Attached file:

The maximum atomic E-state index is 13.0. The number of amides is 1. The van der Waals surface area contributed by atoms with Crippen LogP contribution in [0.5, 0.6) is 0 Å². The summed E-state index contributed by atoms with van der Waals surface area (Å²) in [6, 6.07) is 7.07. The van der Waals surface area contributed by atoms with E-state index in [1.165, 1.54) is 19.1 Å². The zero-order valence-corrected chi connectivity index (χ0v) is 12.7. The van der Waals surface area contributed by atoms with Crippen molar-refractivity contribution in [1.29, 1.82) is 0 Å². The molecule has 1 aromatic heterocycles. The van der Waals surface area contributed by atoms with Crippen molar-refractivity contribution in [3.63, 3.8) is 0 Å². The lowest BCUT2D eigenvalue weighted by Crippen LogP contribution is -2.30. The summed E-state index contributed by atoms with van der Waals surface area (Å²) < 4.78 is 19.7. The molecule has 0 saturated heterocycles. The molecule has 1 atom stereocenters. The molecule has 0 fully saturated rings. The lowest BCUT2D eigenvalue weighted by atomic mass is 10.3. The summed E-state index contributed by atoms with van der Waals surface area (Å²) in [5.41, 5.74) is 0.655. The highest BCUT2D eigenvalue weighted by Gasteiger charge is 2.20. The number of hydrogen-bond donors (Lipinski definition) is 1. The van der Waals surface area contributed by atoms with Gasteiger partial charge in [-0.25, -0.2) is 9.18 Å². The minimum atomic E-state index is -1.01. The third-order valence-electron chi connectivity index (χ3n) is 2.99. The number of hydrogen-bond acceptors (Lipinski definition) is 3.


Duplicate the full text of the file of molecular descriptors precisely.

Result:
The maximum atomic E-state index is 13.0. The number of amides is 1. The van der Waals surface area contributed by atoms with Crippen LogP contribution in [0.5, 0.6) is 0 Å². The summed E-state index contributed by atoms with van der Waals surface area (Å²) in [6, 6.07) is 7.07. The van der Waals surface area contributed by atoms with E-state index in [1.165, 1.54) is 19.1 Å². The zero-order valence-corrected chi connectivity index (χ0v) is 12.7. The van der Waals surface area contributed by atoms with Crippen molar-refractivity contribution in [1.29, 1.82) is 0 Å². The molecule has 1 aromatic heterocycles. The van der Waals surface area contributed by atoms with Crippen molar-refractivity contribution in [3.63, 3.8) is 0 Å². The lowest BCUT2D eigenvalue weighted by Crippen LogP contribution is -2.30. The summed E-state index contributed by atoms with van der Waals surface area (Å²) < 4.78 is 19.7. The molecule has 0 saturated heterocycles. The molecule has 1 atom stereocenters. The molecule has 0 fully saturated rings. The lowest BCUT2D eigenvalue weighted by atomic mass is 10.3. The summed E-state index contributed by atoms with van der Waals surface area (Å²) in [5.41, 5.74) is 0.655. The highest BCUT2D eigenvalue weighted by Gasteiger charge is 2.20. The number of hydrogen-bond donors (Lipinski definition) is 1. The van der Waals surface area contributed by atoms with Gasteiger partial charge in [-0.25, -0.2) is 9.18 Å². The minimum atomic E-state index is -1.01. The third-order valence-electron chi connectivity index (χ3n) is 2.99. The number of hydrogen-bond acceptors (Lipinski definition) is 3.